A × (b × c) =

1. Mar 5, 2010

Shackleford

I worked on this every way I knew how last night, but I couldn't get it to work. I'm pretty sure it's something simple that I'm missing.

I've set u = (a x b), u = (c x d), etc.

2. Mar 5, 2010

Hurkyl

Staff Emeritus
Did you try the hint? Where did that lead you?

(where did u come from? )

3. Mar 5, 2010

Shackleford

Yeah, I tried the hint. I substituted u to put it in a triple scalar form. As far as I know, you can only manipulate three distinct vectors in the triple scalar. The (b x c) is a particular vector. That's why I substituted u in.

4. Mar 5, 2010

gabbagabbahey

It might be easiest for you if your first step is to use (ii) to calculate $(\textbf{a}\times\textbf{b})\times\textbf{c}$

5. Mar 5, 2010

Shackleford

Yeah, (a x b) x c = - c x (a x b). Dotting that identity with d explicitly gives you (i).

I tried to get (i) directly from (ii) by dotting a x (b x c) with d and manipulating the scalar product form. However, it seems that you're supposed to merely use the form of (ii) and its known identity to derive (i), not necessarily stick with the given (ii). Is that correct? Is it even possible to derive (i) the way I was going at it?

6. Mar 5, 2010

Hurkyl

Staff Emeritus
Well, what did you get? And did you try the other part of the hint, to rotate the factors of the triple?

7. Mar 5, 2010

Shackleford

I didn't get (i).

Yes. I rotated until I got back to where I started. I'm at work right now, and all my scratch work is at the house. I tried all variations of the triple scalar product.

8. Mar 5, 2010

Shackleford

(a x (b x c)) . d = (d x a) . (b x c)

(d x a) . (b x c) = c . ((d x a) x b) = b . (c x (d x a))

etc.

9. Mar 5, 2010

gabbagabbahey

You probably did derive (i) with your first attempt, you just didn't realize it.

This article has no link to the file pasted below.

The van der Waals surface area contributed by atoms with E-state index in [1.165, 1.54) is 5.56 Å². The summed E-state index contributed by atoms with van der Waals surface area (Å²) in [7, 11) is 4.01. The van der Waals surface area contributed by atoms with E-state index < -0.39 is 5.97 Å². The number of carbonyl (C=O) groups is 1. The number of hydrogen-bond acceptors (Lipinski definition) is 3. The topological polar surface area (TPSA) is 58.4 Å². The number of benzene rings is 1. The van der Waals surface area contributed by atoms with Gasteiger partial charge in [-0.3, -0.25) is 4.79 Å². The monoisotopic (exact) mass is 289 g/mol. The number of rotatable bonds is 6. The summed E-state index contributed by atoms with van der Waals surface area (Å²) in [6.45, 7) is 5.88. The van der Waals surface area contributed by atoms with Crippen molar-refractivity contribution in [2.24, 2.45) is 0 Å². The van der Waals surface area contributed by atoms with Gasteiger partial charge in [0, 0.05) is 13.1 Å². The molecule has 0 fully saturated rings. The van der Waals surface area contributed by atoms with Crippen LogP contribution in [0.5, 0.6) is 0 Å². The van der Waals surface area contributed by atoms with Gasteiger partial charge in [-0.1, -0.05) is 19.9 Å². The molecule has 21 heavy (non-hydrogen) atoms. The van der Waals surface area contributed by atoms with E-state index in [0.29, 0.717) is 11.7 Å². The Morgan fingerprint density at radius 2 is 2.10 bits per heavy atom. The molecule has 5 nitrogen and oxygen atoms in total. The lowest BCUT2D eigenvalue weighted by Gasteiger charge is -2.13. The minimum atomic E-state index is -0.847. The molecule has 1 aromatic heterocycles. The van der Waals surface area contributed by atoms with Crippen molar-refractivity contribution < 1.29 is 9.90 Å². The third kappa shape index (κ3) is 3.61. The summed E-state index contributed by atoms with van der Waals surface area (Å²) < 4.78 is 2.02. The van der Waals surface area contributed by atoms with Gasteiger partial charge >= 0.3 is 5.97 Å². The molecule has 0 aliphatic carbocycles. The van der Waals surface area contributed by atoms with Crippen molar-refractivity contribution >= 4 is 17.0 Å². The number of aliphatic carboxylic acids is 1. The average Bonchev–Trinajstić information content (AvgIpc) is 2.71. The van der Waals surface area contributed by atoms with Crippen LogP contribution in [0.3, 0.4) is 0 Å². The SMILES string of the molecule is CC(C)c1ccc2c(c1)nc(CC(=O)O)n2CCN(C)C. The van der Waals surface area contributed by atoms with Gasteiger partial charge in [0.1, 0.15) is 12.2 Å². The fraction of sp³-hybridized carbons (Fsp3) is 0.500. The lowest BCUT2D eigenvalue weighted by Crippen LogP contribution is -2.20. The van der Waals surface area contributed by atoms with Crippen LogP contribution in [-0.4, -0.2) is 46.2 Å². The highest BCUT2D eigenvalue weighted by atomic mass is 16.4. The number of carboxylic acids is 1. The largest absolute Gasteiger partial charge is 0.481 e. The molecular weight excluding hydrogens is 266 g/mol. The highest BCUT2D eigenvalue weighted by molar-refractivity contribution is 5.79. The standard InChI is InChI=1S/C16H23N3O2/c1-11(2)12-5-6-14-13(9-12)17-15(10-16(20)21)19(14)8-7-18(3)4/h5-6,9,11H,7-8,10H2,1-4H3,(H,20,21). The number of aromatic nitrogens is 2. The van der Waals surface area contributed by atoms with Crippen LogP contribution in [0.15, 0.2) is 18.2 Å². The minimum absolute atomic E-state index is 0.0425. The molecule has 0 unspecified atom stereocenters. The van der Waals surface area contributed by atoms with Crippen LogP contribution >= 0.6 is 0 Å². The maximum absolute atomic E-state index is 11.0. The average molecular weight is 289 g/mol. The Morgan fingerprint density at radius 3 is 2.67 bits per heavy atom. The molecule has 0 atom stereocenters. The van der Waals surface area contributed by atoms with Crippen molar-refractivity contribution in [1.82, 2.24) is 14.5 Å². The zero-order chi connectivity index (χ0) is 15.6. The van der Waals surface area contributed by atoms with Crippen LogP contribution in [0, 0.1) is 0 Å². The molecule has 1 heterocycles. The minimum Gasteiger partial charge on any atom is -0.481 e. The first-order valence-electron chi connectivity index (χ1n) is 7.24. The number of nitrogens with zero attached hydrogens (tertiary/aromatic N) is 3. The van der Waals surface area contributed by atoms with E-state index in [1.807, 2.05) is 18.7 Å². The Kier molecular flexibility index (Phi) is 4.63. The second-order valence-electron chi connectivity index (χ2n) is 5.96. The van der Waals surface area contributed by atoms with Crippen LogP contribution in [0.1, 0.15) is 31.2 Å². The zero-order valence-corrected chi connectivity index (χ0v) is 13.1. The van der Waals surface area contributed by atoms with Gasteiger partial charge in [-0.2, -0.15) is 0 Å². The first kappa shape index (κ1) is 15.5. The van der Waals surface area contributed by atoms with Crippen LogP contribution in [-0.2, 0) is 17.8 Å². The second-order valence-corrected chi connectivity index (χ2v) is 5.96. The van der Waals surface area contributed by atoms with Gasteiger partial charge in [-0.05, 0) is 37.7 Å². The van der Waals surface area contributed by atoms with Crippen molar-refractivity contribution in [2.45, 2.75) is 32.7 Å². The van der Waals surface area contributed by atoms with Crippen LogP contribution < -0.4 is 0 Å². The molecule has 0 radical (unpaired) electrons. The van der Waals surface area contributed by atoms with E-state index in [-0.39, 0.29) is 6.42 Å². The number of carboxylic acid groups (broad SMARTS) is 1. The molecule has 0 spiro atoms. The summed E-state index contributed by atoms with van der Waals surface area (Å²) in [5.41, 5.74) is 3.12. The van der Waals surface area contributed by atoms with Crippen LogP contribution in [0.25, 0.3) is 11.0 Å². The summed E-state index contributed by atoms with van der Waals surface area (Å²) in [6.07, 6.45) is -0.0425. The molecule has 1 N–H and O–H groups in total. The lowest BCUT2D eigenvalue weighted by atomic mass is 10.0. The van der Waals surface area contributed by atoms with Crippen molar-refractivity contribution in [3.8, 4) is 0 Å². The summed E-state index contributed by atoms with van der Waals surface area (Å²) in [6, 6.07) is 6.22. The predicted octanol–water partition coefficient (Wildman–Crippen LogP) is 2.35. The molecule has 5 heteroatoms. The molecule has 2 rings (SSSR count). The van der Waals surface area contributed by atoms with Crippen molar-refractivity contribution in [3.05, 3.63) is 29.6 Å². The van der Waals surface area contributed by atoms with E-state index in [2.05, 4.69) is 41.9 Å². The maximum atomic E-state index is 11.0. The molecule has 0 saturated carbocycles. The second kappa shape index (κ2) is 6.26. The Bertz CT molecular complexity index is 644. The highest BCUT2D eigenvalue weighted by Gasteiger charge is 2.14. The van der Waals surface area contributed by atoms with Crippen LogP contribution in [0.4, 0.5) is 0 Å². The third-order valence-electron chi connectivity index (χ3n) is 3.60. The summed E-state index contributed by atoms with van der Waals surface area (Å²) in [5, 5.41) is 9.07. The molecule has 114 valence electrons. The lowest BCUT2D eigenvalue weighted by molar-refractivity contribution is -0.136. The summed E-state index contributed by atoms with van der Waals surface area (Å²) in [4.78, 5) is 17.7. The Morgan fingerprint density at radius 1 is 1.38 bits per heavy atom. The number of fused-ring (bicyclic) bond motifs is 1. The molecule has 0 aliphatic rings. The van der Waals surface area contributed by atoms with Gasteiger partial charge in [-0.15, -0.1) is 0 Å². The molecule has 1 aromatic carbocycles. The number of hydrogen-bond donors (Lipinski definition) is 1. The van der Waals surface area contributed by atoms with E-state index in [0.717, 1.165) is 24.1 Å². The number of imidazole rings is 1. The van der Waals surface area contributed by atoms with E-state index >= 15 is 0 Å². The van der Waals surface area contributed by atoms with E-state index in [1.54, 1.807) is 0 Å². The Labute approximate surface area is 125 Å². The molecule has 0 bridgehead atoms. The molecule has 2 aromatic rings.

The identity $(\textbf{d}\times\textbf{a})\cdot(\textbf{b}\times\textbf{c})=(\textbf{a}\cdot\textbf{c})(\textbf{b}\cdot\textbf{d})-(\textbf{a}\cdot\textbf{b})(\textbf{c}\cdot\textbf{d})$, is exactly the same thing as the identity $(\textbf{a}\times\textbf{b})\cdot(\textbf{c}\times\textbf{d})=(\textbf{a}\cdot\textbf{c})(\textbf{b}\cdot\textbf{d})-(\textbf{a}\cdot\textbf{d})(\textbf{b}\cdot\textbf{c})$...you simply have to rename your vectors $\textbf{a}\to\textbf{b}$, $\textbf{b}\to\textbf{c}$, $\textbf{c}\to\textbf{d}$ and $\textbf{d}\to\textbf{a}$.

Remember, vector identities are true for arbitrary vectors, so it doesn't matter how you name them.

10. Mar 5, 2010

Shackleford

And I was ready to throw in the towel, quit my major and minor and get a liberal arts degree. Well, that's just great. I knew it had to be something silly I was overlooking. The thought of renaming the vectors DID occur to me, but I didn't follow through with it. I spent an embarrassing amount of time on that problem manipulating the scalar product (ii) as written trying to get (i) as written. So, all I had to do was get the form of (i) FROM (ii) and change the vectors in the (ii) derivation to match the vectors in (i).

11. Mar 5, 2010

Shackleford

Well, I won't take it back yet. I really suck at this.

a × (b × c) = αb + βc

(αb + βc) · d = (αb · d) + (βc · d)

12. Mar 5, 2010

gabbagabbahey

Okay, so combining these two lines you have $[\textbf{a}\times(\textbf{b}\times\textbf{c})]\cdot\textbf{d}=\alpha(\textbf{b}\cdot\textbf{d})+\beta(\textbf{c}\cdot\textbf{d})$; now use the scalar triple product rule on the LHS to get something you can compare to (i).

13. Mar 5, 2010

Shackleford

I would imagine on the LHS I do what I did earlier??

(d x a) · (b x c) = α(b · d) + β(c · d).

If I do that, then I guess I could do

d to a
a to b
b to c
c to d

then α = (a · c), β = (b · c). IDK. I'm getting tired.

Last edited: Mar 5, 2010
14. Mar 5, 2010

gabbagabbahey

Right, and what does (i) tell you the LHS of this equation must be?

15. Mar 5, 2010

Shackleford

Did I get it right in the edit to my previous post?

16. Mar 6, 2010

gabbagabbahey

Close, but not quite. Try this one step at a time...what do you get when you apply (i) to $(\textbf{d}\times\textbf{a})\cdot(\textbf{b}\times\textbf{c})$?

17. Mar 6, 2010

Shackleford

Well, correspondingly,

(d x a) · (b x c) = (d · b)(a · c) - (d · c)(a · b) = α(b · d) + β(c · d)

(d · b)(a · c) - (d · c)(a · b) = α(b · d) + β(c · d)

α = (a · c)

β = -(a · b)